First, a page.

Democrat Rep. Joaquin Castro Suggested Without Evidence That Jared Kushner May Have Had A Role In Jamal Khashoggi’s Likely Death

Castro later clarified on Twitter that he didn’t “intend” to accuse Kushner of “orchestrating anything.”

A Democratic member of the House Intelligence and Foreign Affairs committees suggested Friday that Jared Kushner may have delivered a “hit list” to the crown prince of Saudi Arabia that resulted in the likely death of Jamal Khashoggi.

Khashoggi, a Washington Post columnist, hasn’t been seen since he entered the Saudi Consulate in Istanbul two weeks ago. He is believed to have been killed by Saudi agents — an allegation the nation has denied. Turkish officials reportedly have audio recordings of Khashoggi being tortured before his death.

“Let me get to the point that I think is most disturbing right now. The reporting that Jared Kushner may have, with US intelligence, delivered a hit list, an enemies list to the crown prince, to MBS in Saudi Arabia, and that the prince then may have acted on that, and one of the people that he took action against is Mr. Khashoggi,” Rep. Joaquin Castro, a Texas Democrat, said on CNN on Friday.

Castro was interrupted by the CNN host, Poppy Harlow, who said that she did not have that reporting and questioned where the lawmaker had seen that information.

“There has been reporting to that effect. I’ve seen reporting to that effect,” Castro responded, without identifying where that reporting came from.

Kushner, who is the president’s son-in-law and a White House adviser, has close ties to the Saudi crown prince, Mohammed bin Salman, the country’s de facto ruler, and has reportedly intentionally flown under the radar following Khashoggi’s disappearance. But despite this relationship, no one has previously accused Kushner of having a role in the incident.

Castro later said in a Twitter thread that he “did not intend to accuse [Kushner] of orchestrating anything,” then linked to a number of stories raising questions about the close relationship between the president’s son-in-law and the Saudi crown prince.

Among them was a March story from the Intercept that cites sources saying Mohammed bin Salman had told associates that Kushner had shared the names of “disloyal” Saudis with him. The story suggested that if Kushner had done so without Trump’s authorization, he may have violated federal laws on classified intelligence sharing. Kushner’s spokesperson called the story “false” at the time.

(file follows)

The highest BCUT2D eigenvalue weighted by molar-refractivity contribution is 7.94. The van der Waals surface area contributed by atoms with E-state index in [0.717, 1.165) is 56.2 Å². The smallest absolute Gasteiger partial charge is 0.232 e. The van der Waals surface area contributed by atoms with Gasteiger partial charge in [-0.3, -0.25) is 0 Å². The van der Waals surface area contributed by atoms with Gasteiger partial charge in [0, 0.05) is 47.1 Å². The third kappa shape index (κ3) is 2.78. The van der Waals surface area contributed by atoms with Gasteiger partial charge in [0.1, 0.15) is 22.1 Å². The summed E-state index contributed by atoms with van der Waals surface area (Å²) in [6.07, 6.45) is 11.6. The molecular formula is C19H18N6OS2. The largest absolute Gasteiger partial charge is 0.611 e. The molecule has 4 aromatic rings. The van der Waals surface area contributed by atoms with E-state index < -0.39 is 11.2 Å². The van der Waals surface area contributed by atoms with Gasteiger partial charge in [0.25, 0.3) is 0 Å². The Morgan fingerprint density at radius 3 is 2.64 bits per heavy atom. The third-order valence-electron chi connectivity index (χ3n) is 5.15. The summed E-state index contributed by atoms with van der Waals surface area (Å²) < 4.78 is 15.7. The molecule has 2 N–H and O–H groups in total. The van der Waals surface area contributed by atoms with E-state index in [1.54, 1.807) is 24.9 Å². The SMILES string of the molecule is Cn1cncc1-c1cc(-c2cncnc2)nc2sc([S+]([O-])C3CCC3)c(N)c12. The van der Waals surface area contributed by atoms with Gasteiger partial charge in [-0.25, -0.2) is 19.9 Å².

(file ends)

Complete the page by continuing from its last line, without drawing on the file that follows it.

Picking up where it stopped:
In a statement to BuzzFeed News, Castro said based on press reports, “the close relationship between Kushner and Mohammed bin Salman is a source of concern for the US intelligence community and those of us who want a transparent American foreign policy.”

“This is especially problematic given the President and his family’s business enterprises and the possibility that they profit from these foreign entities.”

Castro, in both his statement and Twitter thread, went on to call for a congressional investigation into whether Kushner or other White House officials shared US intelligence “with the Saudis that led to any political persecution, including the killing of Jamal Khashoggi.”

For these reasons, Congress should open an investigation to see whether @jaredkushner or any other Admin official shared any US intelligence with the Saudis that led to any political persecution, including the killing of #JamalKhashoggi. (7/7)

Castro’s comments on CNN came in response to a question about Senate Foreign Relations Committee chair Bob Corker’s concerns that the Trump administration isn’t sharing key intelligence about Khashoggi’s presumed death with senators.

“The long and short of it is that that needs to be investigated,” Castro told CNN. “The entire timeline of what happened, of any sharing of American intelligence with the Saudis and how they may have used that intelligence, needs to be investigated by the Intelligence Committee in the House and in the Senate.”

As Harlow pointed out in the CNN exchange, both the Senate and House are in recess ahead of the midterms, and Castro nodded when she mentioned that she knew he wouldn’t have had a chance to review the available intelligence while outside Washington.

Emily Tamkin and Vera Bergengruen contributed reporting.


This story has been updated with Castro's comments in a Twitter thread and in a statement clarifying his comments on CNN.

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